How I Did Chagall

One of Tony's Chagalls

One of Tony’s Chagalls

There many artists I painted in the last 30 years, but Dali, Chagall, Miro, Erte, are among the most well-known that I did “professionally” from 1972 to 1989. Here I discuss the methods I used for the emulations and the provenance that I created for my forgeries of Marc Chagall’s art works.

“I did every medium that Chagall did. This includes oils, gouaches, watercolors, drawings, lithographs and etchings. Chagall wasn’t much of a draftsman. In fact he couldn’t trace his own hand, but he had a distinctive style that he stole from an Israeli artist named Ruven Ruben. He was a “colorist”. He managed to put colors together that were unique, and remarkably complimentary to each other. He also used La France oils and gouaches and watercolors so I wasn’t concerned about chemical testing.

Because he was so good with color, I had to be sure to emulate his color sense. All Chagall paintings had “Chagall colors”. I read once that while Chagall was working on his famous “stain glass windows” in a synagogue in Israel a group of children came by to see the master at work. Chagall asked them “do you understand Chagall?” and some said “yes” and Chagall replied “that’s funny, I don’t”. This was an epiphany to me, because I’m sure he didn’t.  Artists love to talk about their art with profound descriptions and definitions of the symbolism they used. The more I read, the more confused I was. So I stopped reading and concentrated on their work instead.

I believe that most modern artists place objects in a painting because they fit. And then come up with intellectual horseshit to back up the fact that they were stumped. So I put lovers or flying fish or chickens or whatever Chagall used in his paintings whenever I was stumped, too. I made sure that I didn’t mix eras (put objects that were in the 40’s that were not in the 60’s and vice versa) This applied to Dali as well. I know it seems over simplified, but everything doesn’t have to be complicated. In fact artists who have a consistency in their work and don’t arbitrarily put symbolic objects in their paintings are easier to emulate – like realists and portrait artists.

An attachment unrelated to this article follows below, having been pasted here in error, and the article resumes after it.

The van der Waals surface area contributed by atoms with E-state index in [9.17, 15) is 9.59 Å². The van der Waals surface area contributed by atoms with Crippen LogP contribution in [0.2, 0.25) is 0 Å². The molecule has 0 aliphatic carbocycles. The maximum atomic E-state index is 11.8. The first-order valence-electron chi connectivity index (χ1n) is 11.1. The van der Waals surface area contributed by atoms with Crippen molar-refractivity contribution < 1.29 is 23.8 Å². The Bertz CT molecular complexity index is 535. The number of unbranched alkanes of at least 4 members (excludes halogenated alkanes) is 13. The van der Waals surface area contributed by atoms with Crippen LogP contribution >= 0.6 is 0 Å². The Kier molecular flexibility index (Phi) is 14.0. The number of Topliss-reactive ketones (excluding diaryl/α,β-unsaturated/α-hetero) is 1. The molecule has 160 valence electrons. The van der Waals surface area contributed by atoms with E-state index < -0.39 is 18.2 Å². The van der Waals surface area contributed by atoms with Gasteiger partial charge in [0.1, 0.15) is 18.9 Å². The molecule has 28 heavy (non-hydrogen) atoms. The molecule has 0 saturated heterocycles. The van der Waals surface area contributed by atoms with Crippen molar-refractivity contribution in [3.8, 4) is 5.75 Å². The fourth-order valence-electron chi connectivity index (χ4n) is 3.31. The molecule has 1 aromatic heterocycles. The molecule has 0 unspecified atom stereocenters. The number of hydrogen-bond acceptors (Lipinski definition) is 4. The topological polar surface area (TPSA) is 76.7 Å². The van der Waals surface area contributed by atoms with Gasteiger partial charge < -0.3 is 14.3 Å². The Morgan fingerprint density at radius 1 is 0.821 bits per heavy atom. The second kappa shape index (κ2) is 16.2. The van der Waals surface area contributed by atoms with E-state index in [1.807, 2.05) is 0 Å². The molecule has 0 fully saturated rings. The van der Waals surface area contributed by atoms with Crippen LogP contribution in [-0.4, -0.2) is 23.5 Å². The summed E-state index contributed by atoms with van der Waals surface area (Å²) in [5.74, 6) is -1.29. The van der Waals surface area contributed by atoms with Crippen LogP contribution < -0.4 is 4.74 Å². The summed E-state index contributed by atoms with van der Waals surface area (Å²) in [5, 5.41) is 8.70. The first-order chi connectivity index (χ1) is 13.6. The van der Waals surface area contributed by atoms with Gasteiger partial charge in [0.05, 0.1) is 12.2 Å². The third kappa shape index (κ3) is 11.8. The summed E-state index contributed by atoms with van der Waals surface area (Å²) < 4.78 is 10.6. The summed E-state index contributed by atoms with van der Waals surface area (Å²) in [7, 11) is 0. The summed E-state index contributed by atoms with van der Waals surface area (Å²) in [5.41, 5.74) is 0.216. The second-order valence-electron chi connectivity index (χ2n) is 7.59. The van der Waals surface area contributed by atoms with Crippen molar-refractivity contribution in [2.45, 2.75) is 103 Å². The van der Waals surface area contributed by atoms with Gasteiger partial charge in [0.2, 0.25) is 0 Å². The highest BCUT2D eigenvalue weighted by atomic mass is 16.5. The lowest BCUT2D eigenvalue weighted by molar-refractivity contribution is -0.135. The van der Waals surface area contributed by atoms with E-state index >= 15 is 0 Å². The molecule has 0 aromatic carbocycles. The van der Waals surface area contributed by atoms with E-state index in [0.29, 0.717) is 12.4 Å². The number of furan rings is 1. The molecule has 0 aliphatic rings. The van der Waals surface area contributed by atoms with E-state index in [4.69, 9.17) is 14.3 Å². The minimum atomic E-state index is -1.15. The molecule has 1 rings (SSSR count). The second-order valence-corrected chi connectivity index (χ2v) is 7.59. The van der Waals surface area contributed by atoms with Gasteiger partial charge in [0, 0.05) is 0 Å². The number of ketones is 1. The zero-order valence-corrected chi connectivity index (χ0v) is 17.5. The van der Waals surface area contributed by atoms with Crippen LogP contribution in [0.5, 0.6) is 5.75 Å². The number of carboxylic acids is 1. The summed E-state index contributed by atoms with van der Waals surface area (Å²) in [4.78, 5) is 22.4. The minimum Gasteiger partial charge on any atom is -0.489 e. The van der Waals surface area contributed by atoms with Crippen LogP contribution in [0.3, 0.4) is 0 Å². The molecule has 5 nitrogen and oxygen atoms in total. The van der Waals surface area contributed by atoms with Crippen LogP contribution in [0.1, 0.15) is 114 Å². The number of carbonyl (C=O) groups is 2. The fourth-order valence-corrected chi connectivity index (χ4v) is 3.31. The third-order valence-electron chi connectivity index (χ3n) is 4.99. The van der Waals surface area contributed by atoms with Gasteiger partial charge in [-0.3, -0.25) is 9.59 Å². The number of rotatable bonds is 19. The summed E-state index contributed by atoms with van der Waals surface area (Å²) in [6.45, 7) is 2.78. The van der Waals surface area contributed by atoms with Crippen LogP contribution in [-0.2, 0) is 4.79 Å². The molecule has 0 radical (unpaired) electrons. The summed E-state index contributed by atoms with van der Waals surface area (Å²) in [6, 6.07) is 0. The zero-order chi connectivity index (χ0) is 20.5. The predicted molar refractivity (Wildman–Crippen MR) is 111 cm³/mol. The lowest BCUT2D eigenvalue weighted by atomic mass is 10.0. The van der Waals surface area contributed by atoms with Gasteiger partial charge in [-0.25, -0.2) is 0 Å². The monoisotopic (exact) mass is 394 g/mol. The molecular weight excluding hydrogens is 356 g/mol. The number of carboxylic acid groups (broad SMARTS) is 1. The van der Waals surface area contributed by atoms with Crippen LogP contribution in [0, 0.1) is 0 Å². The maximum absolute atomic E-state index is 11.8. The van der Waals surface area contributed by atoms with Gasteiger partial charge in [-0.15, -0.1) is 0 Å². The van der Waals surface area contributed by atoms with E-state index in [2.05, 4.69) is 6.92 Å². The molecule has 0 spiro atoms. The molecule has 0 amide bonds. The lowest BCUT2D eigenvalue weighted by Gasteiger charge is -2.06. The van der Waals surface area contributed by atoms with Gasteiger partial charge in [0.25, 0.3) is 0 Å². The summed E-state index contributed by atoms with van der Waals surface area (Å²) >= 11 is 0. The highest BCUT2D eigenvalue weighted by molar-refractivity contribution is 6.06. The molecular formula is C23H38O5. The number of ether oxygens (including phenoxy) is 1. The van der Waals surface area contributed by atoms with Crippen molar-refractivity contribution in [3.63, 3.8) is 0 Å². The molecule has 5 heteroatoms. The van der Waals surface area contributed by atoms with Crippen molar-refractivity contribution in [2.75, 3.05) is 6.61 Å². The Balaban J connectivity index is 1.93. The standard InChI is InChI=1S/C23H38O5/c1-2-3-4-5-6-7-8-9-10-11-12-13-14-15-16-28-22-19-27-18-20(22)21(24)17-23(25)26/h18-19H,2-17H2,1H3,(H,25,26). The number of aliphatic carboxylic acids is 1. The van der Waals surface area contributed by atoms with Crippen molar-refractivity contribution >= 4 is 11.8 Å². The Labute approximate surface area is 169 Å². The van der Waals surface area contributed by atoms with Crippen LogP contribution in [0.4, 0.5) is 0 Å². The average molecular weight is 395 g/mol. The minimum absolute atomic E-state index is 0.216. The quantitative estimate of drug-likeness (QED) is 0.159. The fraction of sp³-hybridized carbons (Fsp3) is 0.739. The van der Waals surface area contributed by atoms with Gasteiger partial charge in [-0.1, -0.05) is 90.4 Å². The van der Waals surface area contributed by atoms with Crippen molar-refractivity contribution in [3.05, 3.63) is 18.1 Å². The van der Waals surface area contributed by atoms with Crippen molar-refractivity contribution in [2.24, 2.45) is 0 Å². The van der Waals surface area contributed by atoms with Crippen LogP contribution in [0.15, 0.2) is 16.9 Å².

I only did two Chagall oils. I enjoyed doing them but they were just too important and dangerous since most Chagall oils were so well cataloged. I did variations of two Chagall watercolors in oil. This made sense because Chagall and other artists would like something they did in one medium then do it in another. Artists are like writers, ideas don’t just pop up, they have to be thought out and they often have “painters block”.

An art dealer in Beverly Hills asked me to do them. He had a client who had more money than god and loved Chagall. This art dealer had enough clout where he could guarantee their authenticity. His client only asked for one but he was sure he could sell two. So I did two paintings on old canvas and striped off the old paint. There was an antique/gallery on La Cienega that had French paintings by minor artists from the late 1800’s to the 1950’s with beautiful old and “correct” stretcher bars. The only problem was the gallery owner asked way too much for them. The two paintings cost almost $9,000 and all I needed was the stretcher bars and canvas. Fortunately the art dealer that commissioned me was a good guy and I was confident he wouldn’t screw me. I never had any contracts or work orders, everything I did was on a handshake. I was still concerned because this could backfire, so I insisted on cash and not a check so there wouldn’t be a paper trail.

I eventually had an off shore corporation formed so that all art dealers could write checks to me. As it turned out, this art dealer was arrested for selling fake art and I was never connected. He was also acquitted because the prosecution couldn’t prove the art he sold was fake. The two oils were not involved in the case.”

One comment

  1. Alice Friend · · Reply

    I have a Chagall lithograph that is signed and I wonder I you did it? If I send a photo of it will you be able to tell me? Thank you.

Leave a Reply

Fill in your details below or click an icon to log in:

WordPress.com Logo

You are commenting using your WordPress.com account. Log Out / Change )

Twitter picture

You are commenting using your Twitter account. Log Out / Change )

Facebook photo

You are commenting using your Facebook account. Log Out / Change )

Google+ photo

You are commenting using your Google+ account. Log Out / Change )

Connecting to %s

%d bloggers like this: